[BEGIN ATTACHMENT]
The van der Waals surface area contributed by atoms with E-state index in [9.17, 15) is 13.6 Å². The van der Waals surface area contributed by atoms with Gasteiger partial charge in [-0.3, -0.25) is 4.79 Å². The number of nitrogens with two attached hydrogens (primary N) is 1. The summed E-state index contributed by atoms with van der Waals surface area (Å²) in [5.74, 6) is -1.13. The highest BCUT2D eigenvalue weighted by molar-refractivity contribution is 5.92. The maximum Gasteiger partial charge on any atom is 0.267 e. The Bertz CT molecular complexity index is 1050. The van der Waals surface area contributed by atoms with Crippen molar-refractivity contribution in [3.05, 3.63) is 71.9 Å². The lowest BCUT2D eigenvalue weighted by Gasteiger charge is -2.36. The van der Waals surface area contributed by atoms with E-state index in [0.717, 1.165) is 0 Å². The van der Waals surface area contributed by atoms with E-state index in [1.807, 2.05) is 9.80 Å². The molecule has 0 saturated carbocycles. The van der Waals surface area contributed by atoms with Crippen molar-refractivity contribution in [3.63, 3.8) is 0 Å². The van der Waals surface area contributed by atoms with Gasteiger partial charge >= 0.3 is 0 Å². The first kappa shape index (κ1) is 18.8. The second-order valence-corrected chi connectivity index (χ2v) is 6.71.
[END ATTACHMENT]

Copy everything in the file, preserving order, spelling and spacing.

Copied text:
The van der Waals surface area contributed by atoms with E-state index in [9.17, 15) is 13.6 Å². The van der Waals surface area contributed by atoms with Gasteiger partial charge in [-0.3, -0.25) is 4.79 Å². The number of nitrogens with two attached hydrogens (primary N) is 1. The summed E-state index contributed by atoms with van der Waals surface area (Å²) in [5.74, 6) is -1.13. The highest BCUT2D eigenvalue weighted by molar-refractivity contribution is 5.92. The maximum Gasteiger partial charge on any atom is 0.267 e. The Bertz CT molecular complexity index is 1050. The van der Waals surface area contributed by atoms with Crippen molar-refractivity contribution in [3.05, 3.63) is 71.9 Å². The lowest BCUT2D eigenvalue weighted by Gasteiger charge is -2.36. The van der Waals surface area contributed by atoms with E-state index in [0.717, 1.165) is 0 Å². The van der Waals surface area contributed by atoms with E-state index in [1.807, 2.05) is 9.80 Å². The molecule has 0 saturated carbocycles. The van der Waals surface area contributed by atoms with Crippen molar-refractivity contribution in [3.63, 3.8) is 0 Å². The van der Waals surface area contributed by atoms with Gasteiger partial charge >= 0.3 is 0 Å². The first kappa shape index (κ1) is 18.8. The second-order valence-corrected chi connectivity index (χ2v) is 6.71.